The United States and Japan will cooperate to diversify the sources of imports of rare earths needed in high-tech products, Japanese Foreign Minister Seiji Maehara said Wednesday.
"We have to diversify the sources of rare earth minerals," Maehara said in a press conference with US Secretary of State Hillary Clinton after they met in Hawaii.
"And here again Japan and the United States will closely cooperate with each other in order to engage in more diversified rare earth minerals diplomacy," he said.
Clinton meanwhile welcomed remarks from officials in Beijing that China will not use its near-global monopoly on the rare earths trade as a "bargaining tool," but she said it is important to diversify sources.
Clinton, reacting to the remarks as described to her by a journalist, quipped that it will make her conversation shorter with Chinese state councilor Dai Bingguo when she meets him on China's Hainan island on Saturday.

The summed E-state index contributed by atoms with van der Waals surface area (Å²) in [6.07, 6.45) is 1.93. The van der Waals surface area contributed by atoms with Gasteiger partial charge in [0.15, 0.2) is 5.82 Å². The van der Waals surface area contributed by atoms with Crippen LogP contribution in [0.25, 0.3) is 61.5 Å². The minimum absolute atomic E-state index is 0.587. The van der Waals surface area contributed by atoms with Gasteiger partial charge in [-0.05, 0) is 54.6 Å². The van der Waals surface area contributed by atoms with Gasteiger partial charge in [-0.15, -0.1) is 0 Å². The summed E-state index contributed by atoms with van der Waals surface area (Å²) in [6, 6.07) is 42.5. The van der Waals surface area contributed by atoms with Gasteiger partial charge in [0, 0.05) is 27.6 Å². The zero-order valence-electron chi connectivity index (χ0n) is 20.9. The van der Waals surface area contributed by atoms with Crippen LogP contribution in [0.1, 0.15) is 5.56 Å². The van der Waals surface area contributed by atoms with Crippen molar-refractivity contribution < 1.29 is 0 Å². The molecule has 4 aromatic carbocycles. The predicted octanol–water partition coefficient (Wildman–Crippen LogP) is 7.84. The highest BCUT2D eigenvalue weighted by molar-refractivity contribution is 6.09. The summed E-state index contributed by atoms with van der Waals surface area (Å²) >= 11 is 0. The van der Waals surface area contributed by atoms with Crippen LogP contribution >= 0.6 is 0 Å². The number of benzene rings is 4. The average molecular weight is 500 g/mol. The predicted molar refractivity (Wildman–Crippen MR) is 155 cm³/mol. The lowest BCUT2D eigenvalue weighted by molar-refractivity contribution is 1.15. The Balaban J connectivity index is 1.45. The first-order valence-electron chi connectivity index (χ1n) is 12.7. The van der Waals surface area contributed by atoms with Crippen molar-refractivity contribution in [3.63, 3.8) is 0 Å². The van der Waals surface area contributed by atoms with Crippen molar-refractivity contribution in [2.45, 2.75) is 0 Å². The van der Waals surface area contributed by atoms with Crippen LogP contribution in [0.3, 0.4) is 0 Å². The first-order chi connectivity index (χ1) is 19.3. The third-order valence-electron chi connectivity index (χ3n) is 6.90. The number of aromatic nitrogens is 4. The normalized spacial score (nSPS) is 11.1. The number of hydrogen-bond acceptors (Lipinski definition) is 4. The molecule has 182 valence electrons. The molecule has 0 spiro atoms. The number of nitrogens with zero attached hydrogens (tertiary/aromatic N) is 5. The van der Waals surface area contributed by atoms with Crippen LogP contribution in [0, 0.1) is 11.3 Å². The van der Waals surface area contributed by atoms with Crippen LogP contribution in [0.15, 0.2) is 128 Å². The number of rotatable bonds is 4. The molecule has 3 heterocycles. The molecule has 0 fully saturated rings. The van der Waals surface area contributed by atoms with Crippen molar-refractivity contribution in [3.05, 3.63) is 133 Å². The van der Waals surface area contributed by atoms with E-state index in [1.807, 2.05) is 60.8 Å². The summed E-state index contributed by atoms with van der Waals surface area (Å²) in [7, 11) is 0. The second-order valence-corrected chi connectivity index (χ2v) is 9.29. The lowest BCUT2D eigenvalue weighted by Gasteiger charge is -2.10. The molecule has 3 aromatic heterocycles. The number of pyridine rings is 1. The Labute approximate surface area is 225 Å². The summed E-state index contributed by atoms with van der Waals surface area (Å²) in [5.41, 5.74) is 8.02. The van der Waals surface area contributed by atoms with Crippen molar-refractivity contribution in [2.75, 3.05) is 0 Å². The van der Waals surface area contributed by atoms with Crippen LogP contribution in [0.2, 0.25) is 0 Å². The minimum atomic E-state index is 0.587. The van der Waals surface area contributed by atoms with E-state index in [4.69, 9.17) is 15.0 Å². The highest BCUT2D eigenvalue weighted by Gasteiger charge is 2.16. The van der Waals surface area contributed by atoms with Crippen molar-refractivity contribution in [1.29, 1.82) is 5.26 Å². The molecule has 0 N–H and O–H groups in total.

Still, "I would welcome any clarification of their policy and hope that it means trade and commerce around these important materials will continue unabated and without any interference," Clinton said.
"At the same time because of the importance of these rare earth minerals, both the minister and I are aware that our countries and others will have to look for additional sources of supply," she said.
"That is in our interests commercially and strategically," she said.
Rare earths -- a group of 17 elements -- are used in high-tech products ranging from flat-screen televisions to lasers to hybrid cars, and China controls more than 95 percent of the global market.
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